I just could not get into *Goldengrove*. I'm not fond of novels that start off with a death and having to read hoAs posted in [http://www.amazon.com]:
I just could not get into *Goldengrove*. I'm not fond of novels that start off with a death and having to read how everyone around has to deal with it. It's almost always depressing and *Goldengrove* is no exception.
Margaret and Nico are close sisters. Margaret is dating Aaron, despite the fact that her parents think he has a loose screw. Adamant to see Aaron, Nico gets involved to lie for her sister and enjoys it.
On this particular day, Nico and Margaret are bonding out on the lake. Margaret takes a dive and drowns. The world is no longer the same. The mother has been popping pills. The father is busy working on a book at a bookstore he owns. Nico just tries to live day by day. She also hangs out with Aaron, behinds everyone's backs.
And that is basically it. Everyone is dealing with Margaret's death and trying to move on. Nico's hang-outs with Aaron becomes gradually odd. Nonetheless, I found *Goldengrove* to be depressing. ...more
I really tried to like this book since it was written by Julia Glass. I've heard so much about Glass and "The ThrAs posted in [http://www.amazon.com]:
I really tried to like this book since it was written by Julia Glass. I've heard so much about Glass and "The Three Junes". However, I just could not connect to this story.
*I See You Everywhere* is about 2 sisters, who have grown apart through the years. Yet, they remain in touch or even visit, especially during tragic events. Louisa, the elder sister, is the stable one with a rooted job and a consistent love interest. Chem, the other one, travels the world, as a biologist, studying and saving the animals. She goes through men like underwear.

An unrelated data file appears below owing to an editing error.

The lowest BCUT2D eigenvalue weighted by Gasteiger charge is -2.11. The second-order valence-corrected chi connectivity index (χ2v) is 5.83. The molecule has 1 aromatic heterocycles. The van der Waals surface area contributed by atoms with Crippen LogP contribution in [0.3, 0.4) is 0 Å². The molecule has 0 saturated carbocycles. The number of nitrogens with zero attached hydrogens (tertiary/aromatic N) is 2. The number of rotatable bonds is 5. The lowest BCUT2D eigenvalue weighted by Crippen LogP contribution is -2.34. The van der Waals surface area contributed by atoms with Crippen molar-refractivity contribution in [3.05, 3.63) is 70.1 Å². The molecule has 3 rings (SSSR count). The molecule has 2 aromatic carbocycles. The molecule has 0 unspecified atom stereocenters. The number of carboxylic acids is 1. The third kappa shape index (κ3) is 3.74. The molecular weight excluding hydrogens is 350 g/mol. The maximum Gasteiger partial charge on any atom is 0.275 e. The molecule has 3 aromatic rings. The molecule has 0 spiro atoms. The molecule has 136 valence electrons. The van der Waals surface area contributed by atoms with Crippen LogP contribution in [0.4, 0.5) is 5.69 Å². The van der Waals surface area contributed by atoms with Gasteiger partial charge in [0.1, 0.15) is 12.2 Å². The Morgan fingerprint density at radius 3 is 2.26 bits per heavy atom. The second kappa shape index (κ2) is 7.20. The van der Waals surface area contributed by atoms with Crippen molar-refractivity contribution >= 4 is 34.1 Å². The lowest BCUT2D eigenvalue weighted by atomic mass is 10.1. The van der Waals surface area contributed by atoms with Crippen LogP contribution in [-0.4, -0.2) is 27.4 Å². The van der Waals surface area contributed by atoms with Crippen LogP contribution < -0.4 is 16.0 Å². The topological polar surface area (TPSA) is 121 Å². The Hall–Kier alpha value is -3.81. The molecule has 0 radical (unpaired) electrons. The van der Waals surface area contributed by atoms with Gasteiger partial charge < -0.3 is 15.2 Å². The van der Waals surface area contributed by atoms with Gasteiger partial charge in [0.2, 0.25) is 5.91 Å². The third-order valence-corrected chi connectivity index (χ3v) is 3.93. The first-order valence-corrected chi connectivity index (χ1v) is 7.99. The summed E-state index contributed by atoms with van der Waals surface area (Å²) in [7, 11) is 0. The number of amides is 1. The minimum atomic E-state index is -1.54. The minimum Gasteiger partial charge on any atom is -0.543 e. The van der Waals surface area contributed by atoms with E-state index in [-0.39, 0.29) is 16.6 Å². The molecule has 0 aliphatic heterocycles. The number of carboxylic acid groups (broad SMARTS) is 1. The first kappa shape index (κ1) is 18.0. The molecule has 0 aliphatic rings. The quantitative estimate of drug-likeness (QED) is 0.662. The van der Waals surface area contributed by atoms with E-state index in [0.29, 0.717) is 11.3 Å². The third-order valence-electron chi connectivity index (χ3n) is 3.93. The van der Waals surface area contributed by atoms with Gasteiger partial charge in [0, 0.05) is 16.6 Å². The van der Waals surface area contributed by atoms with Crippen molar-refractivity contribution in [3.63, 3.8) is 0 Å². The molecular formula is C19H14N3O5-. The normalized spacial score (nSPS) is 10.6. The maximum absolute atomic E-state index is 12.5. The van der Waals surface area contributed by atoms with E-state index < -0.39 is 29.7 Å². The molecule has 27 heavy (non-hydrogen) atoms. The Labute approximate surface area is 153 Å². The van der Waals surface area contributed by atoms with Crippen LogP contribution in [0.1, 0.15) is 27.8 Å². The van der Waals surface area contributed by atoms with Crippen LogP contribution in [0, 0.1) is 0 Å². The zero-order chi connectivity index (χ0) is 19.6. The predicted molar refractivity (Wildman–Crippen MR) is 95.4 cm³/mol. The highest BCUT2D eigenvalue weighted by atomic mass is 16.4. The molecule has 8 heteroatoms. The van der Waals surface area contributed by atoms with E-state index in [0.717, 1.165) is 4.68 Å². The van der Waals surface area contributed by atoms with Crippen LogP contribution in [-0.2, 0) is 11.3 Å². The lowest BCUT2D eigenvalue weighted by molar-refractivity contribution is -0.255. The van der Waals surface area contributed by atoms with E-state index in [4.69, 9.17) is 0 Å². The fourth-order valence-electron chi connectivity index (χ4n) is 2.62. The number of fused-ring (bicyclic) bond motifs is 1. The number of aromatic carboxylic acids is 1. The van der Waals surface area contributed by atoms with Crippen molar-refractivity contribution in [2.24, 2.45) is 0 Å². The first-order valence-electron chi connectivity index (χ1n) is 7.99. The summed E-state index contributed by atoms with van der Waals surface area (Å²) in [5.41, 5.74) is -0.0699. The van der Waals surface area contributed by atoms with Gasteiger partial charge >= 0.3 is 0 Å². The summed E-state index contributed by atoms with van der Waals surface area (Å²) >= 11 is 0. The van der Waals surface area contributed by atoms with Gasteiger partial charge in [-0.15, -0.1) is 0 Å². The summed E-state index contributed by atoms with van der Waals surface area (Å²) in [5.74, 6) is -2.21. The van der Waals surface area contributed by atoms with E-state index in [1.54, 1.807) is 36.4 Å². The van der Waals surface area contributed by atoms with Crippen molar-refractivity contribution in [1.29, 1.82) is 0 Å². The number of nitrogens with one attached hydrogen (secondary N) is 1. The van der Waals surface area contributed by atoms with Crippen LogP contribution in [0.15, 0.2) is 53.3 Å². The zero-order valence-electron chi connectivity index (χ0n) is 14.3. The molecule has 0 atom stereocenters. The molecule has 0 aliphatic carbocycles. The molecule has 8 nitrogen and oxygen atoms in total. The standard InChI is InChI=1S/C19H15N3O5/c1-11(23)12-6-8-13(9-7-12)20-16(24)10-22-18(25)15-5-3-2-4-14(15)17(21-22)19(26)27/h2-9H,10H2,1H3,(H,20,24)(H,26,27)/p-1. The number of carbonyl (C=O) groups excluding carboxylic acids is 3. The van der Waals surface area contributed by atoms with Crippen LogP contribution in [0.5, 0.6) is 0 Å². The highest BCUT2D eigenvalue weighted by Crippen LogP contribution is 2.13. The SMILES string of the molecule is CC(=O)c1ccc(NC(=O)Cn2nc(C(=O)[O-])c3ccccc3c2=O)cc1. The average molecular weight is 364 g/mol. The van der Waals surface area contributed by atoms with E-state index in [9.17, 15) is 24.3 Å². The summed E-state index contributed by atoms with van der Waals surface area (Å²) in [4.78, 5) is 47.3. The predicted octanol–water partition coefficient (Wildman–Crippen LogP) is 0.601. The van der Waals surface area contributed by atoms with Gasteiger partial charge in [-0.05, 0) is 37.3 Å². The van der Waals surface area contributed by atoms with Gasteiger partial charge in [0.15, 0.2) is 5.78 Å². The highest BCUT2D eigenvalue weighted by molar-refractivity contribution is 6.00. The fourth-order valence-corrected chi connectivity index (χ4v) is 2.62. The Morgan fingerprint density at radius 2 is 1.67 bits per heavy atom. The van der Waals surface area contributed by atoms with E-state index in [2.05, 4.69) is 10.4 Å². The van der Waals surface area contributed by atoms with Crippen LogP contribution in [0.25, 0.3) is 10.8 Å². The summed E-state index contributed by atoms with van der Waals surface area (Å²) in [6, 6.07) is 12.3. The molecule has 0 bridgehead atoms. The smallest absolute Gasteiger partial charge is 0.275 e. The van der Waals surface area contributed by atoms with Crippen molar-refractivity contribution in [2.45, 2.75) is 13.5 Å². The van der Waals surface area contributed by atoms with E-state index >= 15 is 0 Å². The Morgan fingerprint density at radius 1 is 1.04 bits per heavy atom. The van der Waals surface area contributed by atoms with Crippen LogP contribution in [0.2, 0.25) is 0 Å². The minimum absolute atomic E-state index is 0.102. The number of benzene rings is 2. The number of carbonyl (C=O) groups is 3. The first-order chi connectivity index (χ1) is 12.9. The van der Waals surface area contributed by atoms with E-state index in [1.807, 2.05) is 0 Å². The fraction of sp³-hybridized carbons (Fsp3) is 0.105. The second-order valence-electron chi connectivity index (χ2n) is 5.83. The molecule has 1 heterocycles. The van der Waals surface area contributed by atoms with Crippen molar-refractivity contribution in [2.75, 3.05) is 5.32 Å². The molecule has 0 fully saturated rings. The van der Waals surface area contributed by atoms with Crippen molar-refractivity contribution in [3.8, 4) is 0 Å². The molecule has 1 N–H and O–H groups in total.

The sisters' perspectives are tag-teamed throughout the book...that is, until one of them dies. And the story should have stopped there because it was already dead before then. Unfortunately, Glass continues the story and it was just pointless.
Basically, this story is just about sisters picking on each other on why they aren't like the other (being stable vs. being free). They only band together when it comes to their parents. ...more
I'm not sure why I got Cassella's *Oxygen* because the synopsis in the back made me hesitant. But something justAs posted in [http://www.amazon.com]:
I'm not sure why I got Cassella's *Oxygen* because the synopsis in the back made me hesitant. But something just told me to get it. Boy, am I glad. I was hooked from the first page to the end.
Dr. Marie Heaton is an anesthesiologist at a top Seattle hospital. She's living the usual life of a doctor, working shifts here and there. She really enjoys her job as she also comforts patients, knowing that they entrust their lives in her hands.
Meanwhile, in her personal life, she keeps regular contact with her sister, Lori, who lives in Fort Worth. They both keep tabs on their widowed father, who is gradually losing his vision. She also has a close telephonic relationship with her neice, Elsa, because she just cannot get along with her mother.